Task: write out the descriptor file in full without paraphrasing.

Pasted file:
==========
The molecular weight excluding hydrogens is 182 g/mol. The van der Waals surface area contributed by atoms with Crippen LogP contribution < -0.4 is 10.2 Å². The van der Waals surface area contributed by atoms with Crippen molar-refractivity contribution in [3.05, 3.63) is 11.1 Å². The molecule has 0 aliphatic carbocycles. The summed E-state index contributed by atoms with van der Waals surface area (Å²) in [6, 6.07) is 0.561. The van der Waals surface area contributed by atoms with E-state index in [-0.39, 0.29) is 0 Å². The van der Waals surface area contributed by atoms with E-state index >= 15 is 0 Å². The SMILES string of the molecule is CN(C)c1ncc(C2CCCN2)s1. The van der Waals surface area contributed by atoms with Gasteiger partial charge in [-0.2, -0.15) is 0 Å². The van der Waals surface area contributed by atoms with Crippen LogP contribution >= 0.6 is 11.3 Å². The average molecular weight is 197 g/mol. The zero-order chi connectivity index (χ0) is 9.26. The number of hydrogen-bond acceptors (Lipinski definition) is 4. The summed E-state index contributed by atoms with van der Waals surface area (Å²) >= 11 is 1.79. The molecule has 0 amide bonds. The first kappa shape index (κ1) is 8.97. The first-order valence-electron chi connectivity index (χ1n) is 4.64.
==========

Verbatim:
The molecular weight excluding hydrogens is 182 g/mol. The van der Waals surface area contributed by atoms with Crippen LogP contribution < -0.4 is 10.2 Å². The van der Waals surface area contributed by atoms with Crippen molar-refractivity contribution in [3.05, 3.63) is 11.1 Å². The molecule has 0 aliphatic carbocycles. The summed E-state index contributed by atoms with van der Waals surface area (Å²) in [6, 6.07) is 0.561. The van der Waals surface area contributed by atoms with E-state index in [-0.39, 0.29) is 0 Å². The van der Waals surface area contributed by atoms with E-state index >= 15 is 0 Å². The SMILES string of the molecule is CN(C)c1ncc(C2CCCN2)s1. The van der Waals surface area contributed by atoms with Gasteiger partial charge in [-0.2, -0.15) is 0 Å². The van der Waals surface area contributed by atoms with Crippen LogP contribution >= 0.6 is 11.3 Å². The average molecular weight is 197 g/mol. The zero-order chi connectivity index (χ0) is 9.26. The number of hydrogen-bond acceptors (Lipinski definition) is 4. The summed E-state index contributed by atoms with van der Waals surface area (Å²) >= 11 is 1.79. The molecule has 0 amide bonds. The first kappa shape index (κ1) is 8.97. The first-order valence-electron chi connectivity index (χ1n) is 4.64.